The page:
It doesn’t work like that now. There’s so much content in our social feeds these days. With 300 hours of content uploaded to YouTube every minute, it’s hard to get noticed. This is why it’s more important than ever before for brands to have a smart distribution strategy in place to make sure people are seeing their content.

Your distribution strategy is just as important as your content strategy.

Myth 4: Big views equal big success

Views are not the be-all-and-end-all and over time we have seen more brands come to recognise this. Increasingly advertisers are looking beyond views as a metric when assessing the success of their video campaigns.

Really, a view is just a measure of media spend, and when you are looking at the success of a campaign, look very carefully at the KPIs. Shares, for example, is a very strong KPI for video campaigns because it shows that someone has really engaged with a piece of content and has become an advocate for that brand with their peer group.

Myth 5: All you need is cats

We all know the internet is made of cats, but cats in themselves do not drive video shares.  A recent study by Dr Karen Nelson-Field, at the Ehrenberg-Bass Institute of Marketing Science, looked at the drivers of virality, and what she found was that creative devices do not determine shareability.

In other words, it’s not about whether you have a cat, baby or a celebrity in your ad, what determines sharing is the extent to which these devices connect with the audience and create a strong emotional connection.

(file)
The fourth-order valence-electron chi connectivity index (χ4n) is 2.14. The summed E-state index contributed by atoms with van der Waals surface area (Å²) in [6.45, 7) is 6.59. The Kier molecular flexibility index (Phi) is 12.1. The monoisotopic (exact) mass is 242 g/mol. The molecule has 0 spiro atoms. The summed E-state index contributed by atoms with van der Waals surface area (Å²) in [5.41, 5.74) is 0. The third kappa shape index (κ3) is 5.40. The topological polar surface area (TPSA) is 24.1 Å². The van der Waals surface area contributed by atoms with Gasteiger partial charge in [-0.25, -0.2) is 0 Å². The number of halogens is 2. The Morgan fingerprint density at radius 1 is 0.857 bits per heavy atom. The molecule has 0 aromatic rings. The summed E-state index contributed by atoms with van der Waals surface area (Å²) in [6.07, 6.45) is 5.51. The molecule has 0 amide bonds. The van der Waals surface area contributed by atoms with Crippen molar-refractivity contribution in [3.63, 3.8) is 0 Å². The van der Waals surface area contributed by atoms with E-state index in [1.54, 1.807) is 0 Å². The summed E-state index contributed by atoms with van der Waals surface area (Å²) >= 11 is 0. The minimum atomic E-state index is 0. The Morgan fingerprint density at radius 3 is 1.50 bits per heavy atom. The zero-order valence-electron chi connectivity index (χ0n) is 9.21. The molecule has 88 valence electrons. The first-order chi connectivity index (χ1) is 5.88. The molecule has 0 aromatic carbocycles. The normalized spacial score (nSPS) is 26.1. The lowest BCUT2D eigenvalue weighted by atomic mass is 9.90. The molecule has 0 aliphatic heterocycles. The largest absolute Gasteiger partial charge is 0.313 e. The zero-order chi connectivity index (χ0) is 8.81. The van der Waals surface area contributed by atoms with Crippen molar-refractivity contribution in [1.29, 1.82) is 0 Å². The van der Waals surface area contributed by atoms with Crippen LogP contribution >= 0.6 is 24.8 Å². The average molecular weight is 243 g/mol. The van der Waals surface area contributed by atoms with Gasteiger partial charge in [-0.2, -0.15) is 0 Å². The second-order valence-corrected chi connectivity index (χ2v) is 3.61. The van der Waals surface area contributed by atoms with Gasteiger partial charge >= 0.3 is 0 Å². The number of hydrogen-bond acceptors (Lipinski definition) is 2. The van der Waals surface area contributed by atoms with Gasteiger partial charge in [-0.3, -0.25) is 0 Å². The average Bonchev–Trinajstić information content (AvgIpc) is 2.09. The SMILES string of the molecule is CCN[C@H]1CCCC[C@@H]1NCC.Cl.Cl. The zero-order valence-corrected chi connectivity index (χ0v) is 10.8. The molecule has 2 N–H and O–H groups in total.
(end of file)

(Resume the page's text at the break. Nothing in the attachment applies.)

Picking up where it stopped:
Myth 6: You can’t predict viral success

There is a long held myth in the ad industry which says that virality is unpredictable; that virality is a “black swan” event – a “bolt of lightning” that can never be repeated.

That’s just a cop-out. We have big data available to us now, allowing us to run regressional analysis across massive data sets. We also have volumes of academic research there that can help us identify robustly what those sharing metrics and variables are.

So we can absolutely predict a viral hit and, in fact, we are doing it here at Unruly with our Unruly ShareRank algorithm. We have 80% success in predicting virality on our global algorithm and 90% success on our local algorithms.

It’s important to be able to predict what actually drives sharing in advance so brands can operationalise success. And not just have a one-off win and wonder why, but understand why their content has been successful and build on that for the next time around.

Myth 7: Keep branding discreet

Recent research has found the number of times a brand appears visually or verbally in a commercial has little or no impact on its popularity online. The study, led by Dr Nelson-Field and using data from the Unruly Viral Video Chart, found that people share commercial videos with their friends for the same reasons they share non-commercial clips.

So don’t waste your marketing budget on putting out an unbranded video.

Myth 8: It’s all about YouTube

YouTube may be synonymous with online video, but the reality is very different. The video ecosystem has been shaken up recently with the launch of Facebook Video and short-form platforms such as Vine and Instagram, meaning YouTube’s share of the online video market has shrunk significantly recently, from 46.5% in January 2012 down to just 24.3% by the end of 2014, according to comScore.

But that still leaves around two-thirds of video views which occur outside the walled gardens of Facebook and YouTube and on the “Open Web”.